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Proposed racetrack land sells at auction


Some of the more than 900 acres in Brasher and Norfolk once proposed for an auto racetrack sold at auction Wednesday for timber harvesting and for an unspecific future project, while the rest may be used to grow corn.

The land was split into three parts and purchased by two successful bidders for a total of $280,000, plus back taxes of approximately $60,000, said Richard B. Maltz, vice president of David R. Maltz & Co., which auctioned off the land in Plainview for Kenneth P. Silverman, the court-appointed trustee of the Agape World bankruptcy.

The land became caught up in a Ponzi scheme as Northway Island Associates — developers of what was to be a racetrack and entertainment complex — financed a $2.1 million mortgage through Agape World. The land was an asset of Agape, whose owner, Nicholas Cosmo, pleaded guilty to mail and wire fraud charges in 2010 and was sentenced to 25 years in prison for stealing more than $125 million from thousands of investors over five years.

At the auction, Patrick J. Curran, Seaway Timber Harvesting, Massena, bought 350 acres of the land for $70,000 plus back taxes, most of it on Route 420. His company had once owned some of the land, which it had sold to Northway Island with a timber option. Mr. Curran said he never exercised the option as the developers had wanted trees for the proposed golf course.

Northway Island had told Brasher officials it had still hoped to raise money to buy back the land and continue the racetrack and entertainment complex project, but that never happened.

“I have not heard from them in some time,” Brasher Supervisor M. James Dawson said.

The tracts Mr. Curran purchased next to the one he used to own also have timber. The properties are near Curran Renewable Energy, the company’s pellet plant in Massena. Seaway had tried unsuccessfully to buy the entire property when it was offered at auction in Canton in April, but dropped out at $230,000 when the bankruptcy trustee kept raising the bid. With interest and other costs, the lien had grown to $3.6 million.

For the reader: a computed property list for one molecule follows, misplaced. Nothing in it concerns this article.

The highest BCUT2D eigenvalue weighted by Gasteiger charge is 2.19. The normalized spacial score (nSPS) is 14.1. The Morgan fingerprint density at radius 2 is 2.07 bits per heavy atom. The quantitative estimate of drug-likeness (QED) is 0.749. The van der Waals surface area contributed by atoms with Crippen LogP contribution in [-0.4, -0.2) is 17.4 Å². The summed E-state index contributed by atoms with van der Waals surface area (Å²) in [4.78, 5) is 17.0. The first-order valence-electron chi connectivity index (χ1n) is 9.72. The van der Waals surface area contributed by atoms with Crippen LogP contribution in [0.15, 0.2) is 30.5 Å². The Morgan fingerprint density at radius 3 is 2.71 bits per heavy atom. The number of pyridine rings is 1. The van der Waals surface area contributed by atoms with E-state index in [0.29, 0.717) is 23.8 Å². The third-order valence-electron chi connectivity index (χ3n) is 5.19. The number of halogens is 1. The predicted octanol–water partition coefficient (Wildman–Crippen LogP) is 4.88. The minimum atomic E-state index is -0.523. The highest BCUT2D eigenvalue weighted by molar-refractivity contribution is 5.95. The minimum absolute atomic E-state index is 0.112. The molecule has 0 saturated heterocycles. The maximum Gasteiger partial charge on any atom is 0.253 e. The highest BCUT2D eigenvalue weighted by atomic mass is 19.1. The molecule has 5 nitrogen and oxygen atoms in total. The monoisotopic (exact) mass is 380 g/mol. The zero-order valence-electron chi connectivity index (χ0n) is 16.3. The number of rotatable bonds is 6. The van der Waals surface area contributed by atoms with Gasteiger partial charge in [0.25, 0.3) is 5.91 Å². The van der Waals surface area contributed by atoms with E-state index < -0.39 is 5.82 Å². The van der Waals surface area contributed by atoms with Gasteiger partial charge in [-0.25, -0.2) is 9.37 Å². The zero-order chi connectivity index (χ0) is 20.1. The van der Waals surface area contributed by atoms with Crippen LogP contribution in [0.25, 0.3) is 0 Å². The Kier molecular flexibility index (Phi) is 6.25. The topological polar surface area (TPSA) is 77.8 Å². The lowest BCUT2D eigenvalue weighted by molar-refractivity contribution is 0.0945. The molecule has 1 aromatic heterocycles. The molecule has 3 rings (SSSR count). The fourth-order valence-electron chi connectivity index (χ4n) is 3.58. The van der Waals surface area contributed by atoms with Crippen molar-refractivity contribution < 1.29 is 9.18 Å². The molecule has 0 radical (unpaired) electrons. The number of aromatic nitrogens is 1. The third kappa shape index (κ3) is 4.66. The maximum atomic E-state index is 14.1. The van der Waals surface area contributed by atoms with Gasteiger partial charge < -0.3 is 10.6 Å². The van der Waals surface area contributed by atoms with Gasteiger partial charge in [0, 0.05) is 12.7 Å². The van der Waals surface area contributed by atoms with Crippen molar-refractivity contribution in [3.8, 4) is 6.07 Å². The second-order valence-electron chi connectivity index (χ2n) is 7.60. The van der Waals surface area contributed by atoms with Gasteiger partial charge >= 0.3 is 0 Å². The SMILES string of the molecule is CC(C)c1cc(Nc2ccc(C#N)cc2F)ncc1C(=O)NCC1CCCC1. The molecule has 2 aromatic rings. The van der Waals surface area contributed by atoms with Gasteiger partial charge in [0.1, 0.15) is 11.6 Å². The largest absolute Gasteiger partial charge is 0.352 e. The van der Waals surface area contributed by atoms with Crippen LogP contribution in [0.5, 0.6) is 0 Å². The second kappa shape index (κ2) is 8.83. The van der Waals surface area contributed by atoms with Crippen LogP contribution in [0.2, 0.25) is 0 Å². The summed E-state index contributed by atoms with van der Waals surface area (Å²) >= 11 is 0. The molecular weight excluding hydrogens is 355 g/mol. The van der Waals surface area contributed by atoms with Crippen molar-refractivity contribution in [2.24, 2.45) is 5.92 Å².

Mr. Maltz would not identify the buyers as a policy of his company, but Mr. Curran said he recognized the other bidders as Canadians who wanted the land for corn.

Mr. Curran partnered on his purchase with New Jersey entrepreneur Ash Jain. Mr. Jain met with Massena, Brasher and St. Lawrence County representatives earlier this summer to talk about ideas for how the land might be used.

Mr. Jain said the future for the property remains unclear.

“That’s the million-dollar question,” he said. “I’m intrigued by that area. I think the time is ripe for it to take off.”

Mr. Jain said he is interested in finding funding for a study of what might work, perhaps related to a value-added agricultural pursuit, and to help pay for engineering costs.

“We have a lot of ideas,” he said. “With this specific land, we don’t know yet. The eventual use might be farmland.”

Massena Supervisor Joseph D. Gray said that the recent discussion Mr. Jain had with local officials was mostly a catch-all, but that agriculture is a good option. Mr. Gray said he would like to see more locally raised beef available for purchase in area stores, for example.

“We need to get creative,” Mr. Gray said. “We need to look at our roots in agriculture.”

In any case, Northway’s plans seem far removed.

“There isn’t any casino in our plans or NASCAR track,” Mr. Curran said.

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